Ofsted: 'Outstanding' grades are now even more out of date

Chief inspector warns that 'outstanding' reports from old inspection frameworks will not be comparable with new regime

John Roberts

Ofsted warns that new inspection framework means that older 'outstanding' judgements will become even more out of date

Ofsted’s new curriculum-focused inspection framework means that schools' "outstanding" judgements are about to become even more out of date, Amanda Spielman has warned.

The chief inspector said today that some schools will now have top inspection ratings that are four frameworks out of date.

Schools given "outstanding" grades are exempt from routine inspection, and some have gone more than a decade without a visit from inspectors.

Ofsted: Parents feel top grade is being devalued

Background: Ofsted keeping four inspection grades

Need to know: Ofsted's new inspection framework

Today Ofsted launched the new framework that it will use to inspect schools from September – which will have an increased emphasis on curriculum and give less weight to exam results.

Ofsted wants the government to lift the inspection exemption on "outstanding" schools.

Ofsted inspection changes

Ms Spielman warned: “There are reports out there that relate to schools inspected not just under the current framework but going back three or four frameworks ago that really are in some ways quite significantly different, so, yes, the further it gets from the current framework the less comparable it is.”

Ofsted is proposing to keep the four inspection grades under the new framework, which comes into effect in September.

Schools rated as "outstanding" have been exempt from routine inspection since 2012 but inspectors can go in where concerns are raised about standards or safeguarding.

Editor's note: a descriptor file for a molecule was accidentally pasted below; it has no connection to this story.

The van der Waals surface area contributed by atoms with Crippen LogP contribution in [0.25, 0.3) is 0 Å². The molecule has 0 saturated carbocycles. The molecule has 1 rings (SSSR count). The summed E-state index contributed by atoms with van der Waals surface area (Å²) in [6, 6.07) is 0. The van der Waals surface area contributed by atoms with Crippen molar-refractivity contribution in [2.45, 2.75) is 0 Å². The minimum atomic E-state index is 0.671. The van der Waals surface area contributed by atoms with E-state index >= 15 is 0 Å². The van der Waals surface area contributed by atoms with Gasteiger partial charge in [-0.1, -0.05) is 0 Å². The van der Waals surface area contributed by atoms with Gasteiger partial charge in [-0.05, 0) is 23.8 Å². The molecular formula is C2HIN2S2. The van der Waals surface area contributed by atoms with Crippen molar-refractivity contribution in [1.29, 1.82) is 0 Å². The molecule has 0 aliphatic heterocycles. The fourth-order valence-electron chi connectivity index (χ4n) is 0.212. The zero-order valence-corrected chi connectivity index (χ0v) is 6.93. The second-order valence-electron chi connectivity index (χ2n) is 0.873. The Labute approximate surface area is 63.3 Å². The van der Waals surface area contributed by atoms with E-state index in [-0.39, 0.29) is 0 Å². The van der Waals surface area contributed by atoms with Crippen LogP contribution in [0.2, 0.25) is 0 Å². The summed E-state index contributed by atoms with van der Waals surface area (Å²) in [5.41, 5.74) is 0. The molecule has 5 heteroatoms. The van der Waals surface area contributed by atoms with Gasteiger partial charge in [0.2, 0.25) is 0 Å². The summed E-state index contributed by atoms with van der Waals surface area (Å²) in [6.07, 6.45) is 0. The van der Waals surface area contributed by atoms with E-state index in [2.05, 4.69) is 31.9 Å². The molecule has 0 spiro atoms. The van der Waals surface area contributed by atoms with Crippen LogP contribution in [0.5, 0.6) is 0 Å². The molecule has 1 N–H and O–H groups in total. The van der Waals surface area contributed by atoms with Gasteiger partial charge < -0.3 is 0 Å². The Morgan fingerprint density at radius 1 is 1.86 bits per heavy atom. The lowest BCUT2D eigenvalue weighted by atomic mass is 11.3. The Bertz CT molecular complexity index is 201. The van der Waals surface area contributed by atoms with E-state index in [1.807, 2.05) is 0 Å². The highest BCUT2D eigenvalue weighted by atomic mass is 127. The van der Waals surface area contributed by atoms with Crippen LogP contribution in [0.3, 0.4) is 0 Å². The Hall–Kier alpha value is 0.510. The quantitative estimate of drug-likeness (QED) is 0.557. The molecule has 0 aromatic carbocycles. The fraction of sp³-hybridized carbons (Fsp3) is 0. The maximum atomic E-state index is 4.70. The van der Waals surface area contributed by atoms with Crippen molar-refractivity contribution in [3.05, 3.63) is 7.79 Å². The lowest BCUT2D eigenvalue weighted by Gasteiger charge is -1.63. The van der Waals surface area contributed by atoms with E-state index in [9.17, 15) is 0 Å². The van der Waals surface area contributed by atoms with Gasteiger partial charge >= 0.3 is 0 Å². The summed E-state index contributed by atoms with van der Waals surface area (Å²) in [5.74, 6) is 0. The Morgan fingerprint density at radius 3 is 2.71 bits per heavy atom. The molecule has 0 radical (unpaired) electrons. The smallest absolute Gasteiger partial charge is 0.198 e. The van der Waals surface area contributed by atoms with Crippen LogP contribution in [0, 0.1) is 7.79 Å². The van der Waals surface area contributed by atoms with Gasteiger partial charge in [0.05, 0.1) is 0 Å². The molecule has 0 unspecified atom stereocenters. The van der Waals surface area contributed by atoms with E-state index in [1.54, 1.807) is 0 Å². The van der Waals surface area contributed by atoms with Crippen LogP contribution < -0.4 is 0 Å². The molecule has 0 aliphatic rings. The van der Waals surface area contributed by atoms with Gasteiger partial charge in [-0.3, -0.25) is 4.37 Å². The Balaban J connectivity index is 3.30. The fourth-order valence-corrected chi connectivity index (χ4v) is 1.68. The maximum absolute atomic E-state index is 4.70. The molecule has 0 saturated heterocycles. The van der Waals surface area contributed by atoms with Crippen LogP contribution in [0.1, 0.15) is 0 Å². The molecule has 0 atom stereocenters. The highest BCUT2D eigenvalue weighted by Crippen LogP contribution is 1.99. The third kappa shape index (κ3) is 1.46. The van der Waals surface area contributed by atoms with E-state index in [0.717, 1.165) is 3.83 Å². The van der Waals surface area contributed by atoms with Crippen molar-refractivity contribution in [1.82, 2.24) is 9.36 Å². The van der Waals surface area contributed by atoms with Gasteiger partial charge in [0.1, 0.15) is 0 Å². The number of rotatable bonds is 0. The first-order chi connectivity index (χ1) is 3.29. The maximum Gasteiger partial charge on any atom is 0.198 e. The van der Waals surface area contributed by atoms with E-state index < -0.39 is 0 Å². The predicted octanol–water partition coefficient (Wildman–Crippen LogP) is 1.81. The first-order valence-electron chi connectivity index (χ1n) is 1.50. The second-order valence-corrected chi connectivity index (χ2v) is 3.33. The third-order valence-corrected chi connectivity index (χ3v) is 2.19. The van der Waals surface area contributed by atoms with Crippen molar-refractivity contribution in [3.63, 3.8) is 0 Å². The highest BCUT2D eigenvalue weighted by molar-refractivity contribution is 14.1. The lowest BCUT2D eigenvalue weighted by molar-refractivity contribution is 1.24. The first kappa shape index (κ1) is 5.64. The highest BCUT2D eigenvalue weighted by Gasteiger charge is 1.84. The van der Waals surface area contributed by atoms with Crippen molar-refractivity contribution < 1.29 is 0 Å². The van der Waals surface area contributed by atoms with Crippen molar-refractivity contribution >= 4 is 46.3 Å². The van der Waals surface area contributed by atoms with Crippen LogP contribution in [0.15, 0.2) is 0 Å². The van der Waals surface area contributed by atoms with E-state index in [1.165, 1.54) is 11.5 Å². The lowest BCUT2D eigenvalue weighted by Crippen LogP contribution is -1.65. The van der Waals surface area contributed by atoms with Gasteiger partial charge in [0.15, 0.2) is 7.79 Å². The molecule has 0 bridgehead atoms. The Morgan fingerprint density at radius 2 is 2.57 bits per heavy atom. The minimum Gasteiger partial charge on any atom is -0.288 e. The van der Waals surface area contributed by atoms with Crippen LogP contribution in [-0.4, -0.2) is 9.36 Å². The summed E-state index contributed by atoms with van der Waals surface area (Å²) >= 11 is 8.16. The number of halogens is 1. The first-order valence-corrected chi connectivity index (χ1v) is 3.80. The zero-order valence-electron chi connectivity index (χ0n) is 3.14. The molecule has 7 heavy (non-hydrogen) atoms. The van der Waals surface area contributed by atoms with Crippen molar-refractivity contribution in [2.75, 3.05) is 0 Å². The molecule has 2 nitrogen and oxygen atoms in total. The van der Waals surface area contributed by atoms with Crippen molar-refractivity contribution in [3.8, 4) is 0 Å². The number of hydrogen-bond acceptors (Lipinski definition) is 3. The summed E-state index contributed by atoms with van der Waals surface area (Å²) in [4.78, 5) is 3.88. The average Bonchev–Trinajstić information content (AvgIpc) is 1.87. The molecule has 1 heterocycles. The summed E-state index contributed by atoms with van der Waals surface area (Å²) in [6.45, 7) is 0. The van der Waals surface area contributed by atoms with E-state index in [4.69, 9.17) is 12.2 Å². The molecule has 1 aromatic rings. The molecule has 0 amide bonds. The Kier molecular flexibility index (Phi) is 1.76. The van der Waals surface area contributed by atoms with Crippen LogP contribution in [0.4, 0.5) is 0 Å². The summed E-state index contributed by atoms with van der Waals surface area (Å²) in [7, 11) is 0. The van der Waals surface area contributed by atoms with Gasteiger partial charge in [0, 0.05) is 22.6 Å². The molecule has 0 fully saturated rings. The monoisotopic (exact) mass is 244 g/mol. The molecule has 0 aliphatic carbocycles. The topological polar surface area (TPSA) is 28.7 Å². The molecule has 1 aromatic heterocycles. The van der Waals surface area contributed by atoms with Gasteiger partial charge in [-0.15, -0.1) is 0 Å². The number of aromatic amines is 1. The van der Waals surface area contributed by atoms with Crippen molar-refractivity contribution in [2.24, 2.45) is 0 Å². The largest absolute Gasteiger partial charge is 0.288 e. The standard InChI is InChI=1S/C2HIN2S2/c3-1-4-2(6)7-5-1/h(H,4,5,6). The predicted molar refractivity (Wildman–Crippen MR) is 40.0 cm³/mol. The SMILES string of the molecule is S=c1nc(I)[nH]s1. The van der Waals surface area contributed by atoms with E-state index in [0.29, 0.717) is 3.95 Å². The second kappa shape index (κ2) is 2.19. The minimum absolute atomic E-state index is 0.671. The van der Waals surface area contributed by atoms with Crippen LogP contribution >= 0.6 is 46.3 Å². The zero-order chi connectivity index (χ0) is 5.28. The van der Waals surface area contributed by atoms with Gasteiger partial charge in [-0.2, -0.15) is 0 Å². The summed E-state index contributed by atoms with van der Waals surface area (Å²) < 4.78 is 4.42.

In a recent blog, a senior inspector warned that the "outstanding" grade had been devalued for some parents because inspectors are not able to routinely check on top-rated schools.

HMI Dan Lambert said that many parents, teachers, leaders and governors felt that "outstanding" schools being exempt from inspection was not in the school or pupils' best interest.

Ofsted also revealed last month that the majority of parents were unaware that "outstanding" schools are exempt from routine reinspection. 

It was revealed last year that 1,620 schools had not been inspected for six years or more. This included almost 300 schools that had not been inspected for 10 years.

Schools standards minister Nick Gibb has asked Ofsted to inspect at least 10 per cent of "outstanding" schools.

He made this statement last year after pressure from the inspectorate to end the exemption on "outstanding" schools being routinely visited.



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John Roberts

John Roberts

John Roberts is North of England reporter for Tes

Find me on Twitter @JohnGRoberts

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